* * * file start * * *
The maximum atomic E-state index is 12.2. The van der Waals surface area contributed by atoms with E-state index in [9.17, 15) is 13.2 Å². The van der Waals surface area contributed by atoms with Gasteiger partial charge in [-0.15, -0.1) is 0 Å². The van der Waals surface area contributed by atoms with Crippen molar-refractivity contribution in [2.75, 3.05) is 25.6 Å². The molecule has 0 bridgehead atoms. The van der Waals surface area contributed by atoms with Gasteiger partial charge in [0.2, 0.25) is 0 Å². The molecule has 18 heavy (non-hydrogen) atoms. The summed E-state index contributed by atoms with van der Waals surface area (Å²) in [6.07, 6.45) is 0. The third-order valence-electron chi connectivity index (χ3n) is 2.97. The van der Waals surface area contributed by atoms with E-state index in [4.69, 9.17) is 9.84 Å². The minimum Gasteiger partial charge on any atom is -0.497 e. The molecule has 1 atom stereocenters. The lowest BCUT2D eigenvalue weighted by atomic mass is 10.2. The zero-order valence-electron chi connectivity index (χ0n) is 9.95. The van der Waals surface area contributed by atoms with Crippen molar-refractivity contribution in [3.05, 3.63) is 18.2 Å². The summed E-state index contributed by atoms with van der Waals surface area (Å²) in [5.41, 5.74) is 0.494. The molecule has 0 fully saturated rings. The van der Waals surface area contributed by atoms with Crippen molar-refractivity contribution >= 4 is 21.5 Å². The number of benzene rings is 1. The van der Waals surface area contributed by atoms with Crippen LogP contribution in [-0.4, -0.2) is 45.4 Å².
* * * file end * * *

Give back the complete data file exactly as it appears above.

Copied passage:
The maximum atomic E-state index is 12.2. The van der Waals surface area contributed by atoms with E-state index in [9.17, 15) is 13.2 Å². The van der Waals surface area contributed by atoms with Gasteiger partial charge in [-0.15, -0.1) is 0 Å². The van der Waals surface area contributed by atoms with Crippen molar-refractivity contribution in [2.75, 3.05) is 25.6 Å². The molecule has 0 bridgehead atoms. The van der Waals surface area contributed by atoms with Gasteiger partial charge in [0.2, 0.25) is 0 Å². The molecule has 18 heavy (non-hydrogen) atoms. The summed E-state index contributed by atoms with van der Waals surface area (Å²) in [6.07, 6.45) is 0. The third-order valence-electron chi connectivity index (χ3n) is 2.97. The van der Waals surface area contributed by atoms with E-state index in [4.69, 9.17) is 9.84 Å². The minimum Gasteiger partial charge on any atom is -0.497 e. The molecule has 1 atom stereocenters. The lowest BCUT2D eigenvalue weighted by atomic mass is 10.2. The zero-order valence-electron chi connectivity index (χ0n) is 9.95. The van der Waals surface area contributed by atoms with Crippen molar-refractivity contribution in [3.05, 3.63) is 18.2 Å². The summed E-state index contributed by atoms with van der Waals surface area (Å²) in [5.41, 5.74) is 0.494. The molecule has 0 fully saturated rings. The van der Waals surface area contributed by atoms with Crippen molar-refractivity contribution >= 4 is 21.5 Å². The number of benzene rings is 1. The van der Waals surface area contributed by atoms with Crippen LogP contribution in [-0.4, -0.2) is 45.4 Å².